Is Islamic radicalism on the rise in Bangladesh?

NEW DELHIWritten By: Shantanu MukharjiUpdated: Dec 01, 2020, 12:17 PM IST
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An effigy depicting the French president Emmanuel Macron is seen as protestors chant slogans after Friday prayer during a protest calling for the boycott of French products and denouncing Macron for his comments over Prophet Mohammed’s caricatures, in Dhaka, Bangladesh, on October 30, 2020. Photograph:(Reuters)

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Amid this spurt in the activities of the zealots, a new controversy has erupted which is just a pretext to air bigotry thoughts of the Islamic radicals in Bangladesh.

There has been a noticeable increase in the religious extremism in Bangladesh. This trend saw a rise in the aftermath of the Charlie Hebdo related killings in France in the last couple of months when wide stage protests rocked Bangladesh. Such a development was adequately covered in these columns as soon as they unfolded.

Amid this spurt in the activities of the zealots, a new controversy has erupted which is just a pretext to air bigotry thoughts of the Islamic radicals in Bangladesh. Father of the Nation, Bangabandhu Sheikh Mujibur Rahman’s centenary year (2021) is being planned in a big way all across Bangladesh. Prevailing COVID pandemic has also not dampened the spirits of the celebrations. Yet, a controversy sparked off relates to a sculpture of Sheikh Mujibur Rahman creation of which is being most vehemently opposed by these fanatics. They want its immediate removal.

Those opposed say this is against the tenets of Islam as the religion according to them doesn’t allow bust or statues. Seculars, on the other hand, put forward a counter-argument that sculpture is a piece of art and is found in many Muslim countries. Only those of regressive thinking are criticising and trying to usurp the progressive space through medieval and irrational thinking.

Meanwhile, the most disturbing happening is the activities of Hefazat-e-Islam which claims to be close to Sheikh Hasina and the ruling establishment but its actions in the recent months have been of very violent and belligerent nature. The decade-old all Muslim organisation has its bastion in the port city of Chittagong, running many madrasas and of late, it’s defiant and perverse aggressive posturing has come to the fore after the killings in France. It’s leader, Junaid Babunagari has been spewing venom and vitiating the communal scene by his hate and provocative rhetoric.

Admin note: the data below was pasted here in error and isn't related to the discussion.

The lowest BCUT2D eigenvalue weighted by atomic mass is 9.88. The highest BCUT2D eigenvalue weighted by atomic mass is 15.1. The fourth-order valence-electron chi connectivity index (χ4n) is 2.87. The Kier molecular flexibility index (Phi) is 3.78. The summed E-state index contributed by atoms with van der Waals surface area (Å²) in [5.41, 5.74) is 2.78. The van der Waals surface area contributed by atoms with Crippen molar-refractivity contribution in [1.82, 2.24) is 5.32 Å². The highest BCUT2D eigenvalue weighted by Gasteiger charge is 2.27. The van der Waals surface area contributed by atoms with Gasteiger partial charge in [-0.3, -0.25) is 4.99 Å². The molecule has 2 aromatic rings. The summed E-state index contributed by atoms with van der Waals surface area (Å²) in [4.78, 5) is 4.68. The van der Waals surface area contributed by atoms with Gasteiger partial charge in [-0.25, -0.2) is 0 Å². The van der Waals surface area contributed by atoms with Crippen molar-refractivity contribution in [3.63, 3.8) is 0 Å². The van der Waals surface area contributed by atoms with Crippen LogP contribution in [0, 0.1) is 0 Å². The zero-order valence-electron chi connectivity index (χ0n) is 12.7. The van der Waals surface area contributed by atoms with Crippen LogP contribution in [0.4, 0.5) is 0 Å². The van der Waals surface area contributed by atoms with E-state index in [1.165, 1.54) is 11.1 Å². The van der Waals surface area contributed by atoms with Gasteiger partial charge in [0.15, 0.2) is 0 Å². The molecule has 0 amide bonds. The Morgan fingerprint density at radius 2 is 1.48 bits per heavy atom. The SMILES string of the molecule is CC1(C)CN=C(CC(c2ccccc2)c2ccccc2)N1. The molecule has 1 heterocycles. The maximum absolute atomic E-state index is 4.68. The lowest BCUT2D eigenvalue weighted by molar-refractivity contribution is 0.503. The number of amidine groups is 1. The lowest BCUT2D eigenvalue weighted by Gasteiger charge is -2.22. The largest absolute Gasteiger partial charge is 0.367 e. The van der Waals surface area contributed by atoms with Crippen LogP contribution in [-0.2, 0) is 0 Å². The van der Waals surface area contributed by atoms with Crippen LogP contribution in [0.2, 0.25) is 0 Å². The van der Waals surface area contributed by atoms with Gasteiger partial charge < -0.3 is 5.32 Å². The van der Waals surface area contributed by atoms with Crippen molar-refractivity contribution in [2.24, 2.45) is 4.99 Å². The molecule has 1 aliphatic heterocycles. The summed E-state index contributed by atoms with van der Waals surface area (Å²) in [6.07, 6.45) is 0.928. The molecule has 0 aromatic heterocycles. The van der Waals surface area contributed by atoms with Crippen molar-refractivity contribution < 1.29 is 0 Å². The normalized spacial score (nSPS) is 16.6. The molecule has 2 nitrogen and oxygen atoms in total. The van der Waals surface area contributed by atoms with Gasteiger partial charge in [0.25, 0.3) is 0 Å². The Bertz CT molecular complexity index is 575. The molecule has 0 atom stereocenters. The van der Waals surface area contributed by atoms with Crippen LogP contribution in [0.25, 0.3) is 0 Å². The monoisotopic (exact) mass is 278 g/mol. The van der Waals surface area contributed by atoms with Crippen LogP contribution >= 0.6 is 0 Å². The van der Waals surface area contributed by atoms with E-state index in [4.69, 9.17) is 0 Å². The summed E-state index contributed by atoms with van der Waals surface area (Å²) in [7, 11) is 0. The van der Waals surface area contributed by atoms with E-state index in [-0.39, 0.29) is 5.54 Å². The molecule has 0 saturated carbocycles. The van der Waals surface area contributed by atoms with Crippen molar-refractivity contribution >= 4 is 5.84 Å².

More disturbingly, Hefazat-i-Islam joining hands with ultra-intolerant outfits like Jamaat-e-Islami and Khilafat Majlish has been worrisome to the government. This is because Jamaat is backed by Pakistan and it stands de franchised by the establishment. Jamaat is well known for being anti-India, anti-Hindu minority and was a collaborator with Pakistani occupation forces in 1970-71. It is trying to piggy ride Hefazat-e-Islam and wants to stay afloat to oppose the forward-thinking forces. Pakistan intelligence agencies must be happy with Hefazat-e-Islam and other like-minded forces attempts to capitalise on the rising wave of Islamic fundamentalism.

In the meantime, continuing with its glaring pro fanaticism agenda, Hefazat-e-Islam Chief, Babunagari has given a four-point demands/ultimatum to the government which include (1) Closure of all activities of the International Society of Krishna Consciousness (ISCKON) all across Bangladesh (2) Banning of Ahmediya activities and declaring it as un-Islamic in Bangladesh (3) Expulsion of the French Ambassador from Bangladesh and (4) Closure of French Embassy in Dhaka & passing a resolution in the BD parliament condemning the anti-Islam happenings in France.

Bangladesh watchers, in the meantime, believe that Hefazat-e-Islam is likely to increase its list of demands as the government doesn’t seem to be acting tough. Hefazat-e-Islam is also feeling emboldened on the sculpture issue because in 2017 its strong-arm tactics had succeeded even the government was forced to remove a statue of a lady from the precincts of the Supreme Court stating it to be against the Islamic ideals. Under the circumstances, Hefazat-e-Islam and other Islamic ultras have given a call for pulling down of all statutes and sculptures in Bangladesh. TV channels and social media have generated animated debates on the issue. There have been feeble attempts by some ministers including Awami League General Secretary, Obaidul Qader to rein in the communal forces but results are yet to show up on the ground.

Defenders of Hasina, however, believe that Hefazat-e-Islam has no support from her or her ruling party but they are cautious in any blistering criticism of this Islamic body saying that though Hasina remains an ardent adherent of Islam, she believes in the modernisation of the religion and backs a scientific temper for the religion. Such reckonings don’t seem to convince the minority population or the seculars in Bangladesh who want Hefazat-e-Islam to be put on a tight leash lest it assumes perilous proportions. 

(Writer is a retired IPS officer, a security analyst and Bangladesh watcher. Views expressed are personal)

(Disclaimer: The views of the writer do not represent the views of WION or ZMCL. Nor does WION or ZMCL endorse the views of the writer)